the nine required EET courses have an associated laboratory component. While
mastering the analysis and design techniques of electric and electronic circuits
and systems in the classroom, students learn to interpret schematics, construct
circuits, correctly select, apply and operate electronic measuring instruments in
the laboratory. Students interested in the electrical, electronic, or computer fields,
and who prefer applying established technology to solve current technical
problems, should consider this program. Electrical engineering technicians are
employed in product evaluation and testing, power generation and transmission,
instrumentation installation and calibration, and computer data acquisition and
control. Work activities are generally instrument oriented and range from
research and development, production design, operation and maintenance, to
applications and sales.

Total Credits Required: 64
Major Requirements—54 credits
CET 1100 Intro to Computing and Technical Drawing . . . . . . . . . . . . . . . . . . . .3
EET 1111 Circuits I . . . . . . . . . . . . . . . . . . . . . . . . . . . . . . . . . . . . . . . . . . . . .3
EET 1112 Circuits I Laboratory . . . . . . . . . . . . . . . . . . . . . . . . . . . . . . . . . . . .1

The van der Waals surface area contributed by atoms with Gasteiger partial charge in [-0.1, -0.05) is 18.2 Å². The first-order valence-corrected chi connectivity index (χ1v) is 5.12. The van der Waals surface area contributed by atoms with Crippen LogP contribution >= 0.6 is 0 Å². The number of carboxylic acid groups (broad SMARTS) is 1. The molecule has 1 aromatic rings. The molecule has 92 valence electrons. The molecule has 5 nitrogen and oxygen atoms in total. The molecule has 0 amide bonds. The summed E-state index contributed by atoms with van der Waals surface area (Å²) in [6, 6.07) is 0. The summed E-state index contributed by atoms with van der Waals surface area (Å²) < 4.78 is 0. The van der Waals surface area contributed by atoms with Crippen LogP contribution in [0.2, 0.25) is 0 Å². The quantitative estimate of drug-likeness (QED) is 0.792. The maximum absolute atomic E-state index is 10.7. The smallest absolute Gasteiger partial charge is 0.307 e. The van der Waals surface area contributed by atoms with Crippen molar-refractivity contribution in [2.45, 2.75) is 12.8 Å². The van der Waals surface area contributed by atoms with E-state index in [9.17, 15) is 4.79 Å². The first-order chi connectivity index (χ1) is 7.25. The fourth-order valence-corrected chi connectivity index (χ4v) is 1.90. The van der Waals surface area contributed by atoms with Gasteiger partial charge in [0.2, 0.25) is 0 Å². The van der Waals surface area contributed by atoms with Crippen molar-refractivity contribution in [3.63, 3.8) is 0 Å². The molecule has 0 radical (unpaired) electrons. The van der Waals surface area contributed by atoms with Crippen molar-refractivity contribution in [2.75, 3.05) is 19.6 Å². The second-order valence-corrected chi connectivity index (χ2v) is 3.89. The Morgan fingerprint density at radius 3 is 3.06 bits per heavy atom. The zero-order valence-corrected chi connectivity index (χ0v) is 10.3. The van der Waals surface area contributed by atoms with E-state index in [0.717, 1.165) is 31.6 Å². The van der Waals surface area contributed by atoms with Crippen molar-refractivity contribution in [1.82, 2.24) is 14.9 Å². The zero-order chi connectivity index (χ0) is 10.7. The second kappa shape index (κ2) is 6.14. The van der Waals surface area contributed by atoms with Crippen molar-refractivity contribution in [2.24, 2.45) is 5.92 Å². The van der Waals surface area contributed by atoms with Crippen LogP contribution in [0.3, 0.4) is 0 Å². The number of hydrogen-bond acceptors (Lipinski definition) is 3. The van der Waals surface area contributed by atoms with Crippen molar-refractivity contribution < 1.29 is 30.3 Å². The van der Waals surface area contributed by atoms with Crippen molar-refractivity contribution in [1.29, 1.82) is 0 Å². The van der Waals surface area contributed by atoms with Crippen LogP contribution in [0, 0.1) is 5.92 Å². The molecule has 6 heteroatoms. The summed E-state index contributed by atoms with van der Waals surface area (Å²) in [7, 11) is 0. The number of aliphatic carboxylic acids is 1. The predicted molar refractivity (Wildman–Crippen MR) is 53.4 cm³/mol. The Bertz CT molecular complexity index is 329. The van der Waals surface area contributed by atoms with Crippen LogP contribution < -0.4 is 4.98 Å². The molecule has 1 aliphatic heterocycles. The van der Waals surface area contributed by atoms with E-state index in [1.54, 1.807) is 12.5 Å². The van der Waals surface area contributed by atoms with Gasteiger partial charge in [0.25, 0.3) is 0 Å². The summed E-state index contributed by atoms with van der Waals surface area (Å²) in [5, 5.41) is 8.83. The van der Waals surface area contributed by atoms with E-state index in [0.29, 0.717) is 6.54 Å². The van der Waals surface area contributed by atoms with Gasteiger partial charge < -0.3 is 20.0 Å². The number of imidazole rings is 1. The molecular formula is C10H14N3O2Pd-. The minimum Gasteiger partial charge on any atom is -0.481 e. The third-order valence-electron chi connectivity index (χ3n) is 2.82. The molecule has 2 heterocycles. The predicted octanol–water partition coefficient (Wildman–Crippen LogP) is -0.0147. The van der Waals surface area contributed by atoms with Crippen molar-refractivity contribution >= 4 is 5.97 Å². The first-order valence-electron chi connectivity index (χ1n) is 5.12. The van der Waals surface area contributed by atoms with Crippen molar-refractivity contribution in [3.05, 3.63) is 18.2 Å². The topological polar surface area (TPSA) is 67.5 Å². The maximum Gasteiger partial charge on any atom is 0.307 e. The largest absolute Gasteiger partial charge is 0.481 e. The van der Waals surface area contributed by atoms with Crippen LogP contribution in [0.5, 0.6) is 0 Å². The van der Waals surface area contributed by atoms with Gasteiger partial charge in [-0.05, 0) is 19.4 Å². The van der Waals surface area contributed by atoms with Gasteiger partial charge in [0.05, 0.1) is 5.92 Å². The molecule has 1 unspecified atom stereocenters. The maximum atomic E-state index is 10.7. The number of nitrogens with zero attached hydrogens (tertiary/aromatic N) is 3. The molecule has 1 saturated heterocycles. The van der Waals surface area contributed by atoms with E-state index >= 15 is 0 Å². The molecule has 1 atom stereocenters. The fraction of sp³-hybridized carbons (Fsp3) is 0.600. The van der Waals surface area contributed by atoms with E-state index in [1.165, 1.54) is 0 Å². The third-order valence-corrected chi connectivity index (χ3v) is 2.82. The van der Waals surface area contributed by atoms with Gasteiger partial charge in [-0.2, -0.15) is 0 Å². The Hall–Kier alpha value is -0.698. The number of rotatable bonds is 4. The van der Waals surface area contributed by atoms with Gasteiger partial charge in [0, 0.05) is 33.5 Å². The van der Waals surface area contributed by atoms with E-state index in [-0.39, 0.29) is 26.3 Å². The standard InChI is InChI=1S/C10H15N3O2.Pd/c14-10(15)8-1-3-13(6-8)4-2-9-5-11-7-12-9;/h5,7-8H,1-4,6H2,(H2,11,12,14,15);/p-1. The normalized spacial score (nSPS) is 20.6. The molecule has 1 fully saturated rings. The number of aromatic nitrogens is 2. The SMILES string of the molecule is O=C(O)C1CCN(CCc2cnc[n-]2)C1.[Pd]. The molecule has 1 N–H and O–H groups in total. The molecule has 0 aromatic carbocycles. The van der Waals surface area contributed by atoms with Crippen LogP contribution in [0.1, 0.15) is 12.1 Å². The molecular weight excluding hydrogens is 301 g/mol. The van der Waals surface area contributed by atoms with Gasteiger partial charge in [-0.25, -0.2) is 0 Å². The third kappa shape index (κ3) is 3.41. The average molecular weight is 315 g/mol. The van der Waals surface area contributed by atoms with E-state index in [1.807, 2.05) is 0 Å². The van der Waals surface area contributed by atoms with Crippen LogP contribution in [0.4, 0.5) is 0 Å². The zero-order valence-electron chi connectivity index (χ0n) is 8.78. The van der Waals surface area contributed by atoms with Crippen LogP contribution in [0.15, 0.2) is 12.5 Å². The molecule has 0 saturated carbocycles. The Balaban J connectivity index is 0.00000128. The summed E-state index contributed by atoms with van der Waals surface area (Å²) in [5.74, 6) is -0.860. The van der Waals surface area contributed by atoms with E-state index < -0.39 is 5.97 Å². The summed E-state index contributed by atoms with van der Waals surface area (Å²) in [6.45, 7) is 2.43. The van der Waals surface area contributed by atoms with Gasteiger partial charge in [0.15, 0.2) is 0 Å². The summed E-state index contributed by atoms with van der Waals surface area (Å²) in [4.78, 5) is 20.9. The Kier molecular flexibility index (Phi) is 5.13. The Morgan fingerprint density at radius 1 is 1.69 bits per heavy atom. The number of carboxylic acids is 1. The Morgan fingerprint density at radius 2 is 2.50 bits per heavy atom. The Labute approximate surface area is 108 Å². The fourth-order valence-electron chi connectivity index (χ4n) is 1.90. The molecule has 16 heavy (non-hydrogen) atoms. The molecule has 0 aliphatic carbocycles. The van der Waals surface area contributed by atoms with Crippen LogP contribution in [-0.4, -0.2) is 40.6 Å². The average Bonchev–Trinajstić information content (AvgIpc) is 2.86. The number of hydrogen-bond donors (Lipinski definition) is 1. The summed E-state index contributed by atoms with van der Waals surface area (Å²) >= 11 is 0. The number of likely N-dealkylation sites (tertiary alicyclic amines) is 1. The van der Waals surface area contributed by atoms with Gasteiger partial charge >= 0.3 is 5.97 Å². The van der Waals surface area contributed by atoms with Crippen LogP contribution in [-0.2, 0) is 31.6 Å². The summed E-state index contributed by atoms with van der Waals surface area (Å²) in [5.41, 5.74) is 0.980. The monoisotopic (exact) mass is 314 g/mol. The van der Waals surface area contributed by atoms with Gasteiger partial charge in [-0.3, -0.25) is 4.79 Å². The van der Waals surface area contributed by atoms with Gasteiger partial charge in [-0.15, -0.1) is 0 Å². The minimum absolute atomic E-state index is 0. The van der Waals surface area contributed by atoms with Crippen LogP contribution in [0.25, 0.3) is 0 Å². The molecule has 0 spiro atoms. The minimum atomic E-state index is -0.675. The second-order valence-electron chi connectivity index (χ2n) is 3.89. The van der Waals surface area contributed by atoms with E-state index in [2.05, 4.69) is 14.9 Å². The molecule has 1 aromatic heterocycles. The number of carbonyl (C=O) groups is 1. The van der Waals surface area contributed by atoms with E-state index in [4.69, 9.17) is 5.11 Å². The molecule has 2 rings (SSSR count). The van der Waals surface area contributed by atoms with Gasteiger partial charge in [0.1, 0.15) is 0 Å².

EET 2111 Circuits II . . . . . . . . . . . . . . . . . . . . . . . . . . . . . . . . . . . . . . . . . . . .3

2

ASSOCIATE DEGREE REQUIREMENTS

Electromechanical Engineering
Technology, AAS
School of Technology
Graduates of the Electromechanical Engineering Technology associate degree
program are referred to as Electromechanical Engineering Technicians. The
curriculum has a strong laboratory focus with the goal of understanding the use of
electronics and computers to control mechanical systems. All ten of the required
major courses have an associated laboratory component where students learn the
operation and use of electronic measuring instruments and the control of mechanical
systems in the laboratory. Particular attention is given to the operation of sensors in
electromechanical transducers, their calibration and connection to data collection and
control systems. Electromechanical engineering technicians are employed in product
evaluation and testing, the electromechanical aspects of power generation,
installation and calibration of transducers, and computer data acquisition and control
of electromechanical systems. Work activities generally involve electrically controlled
mechanical systems in areas from research and development, to production design,
operation and maintenance. Opportunities also exist in technical communications and
sales.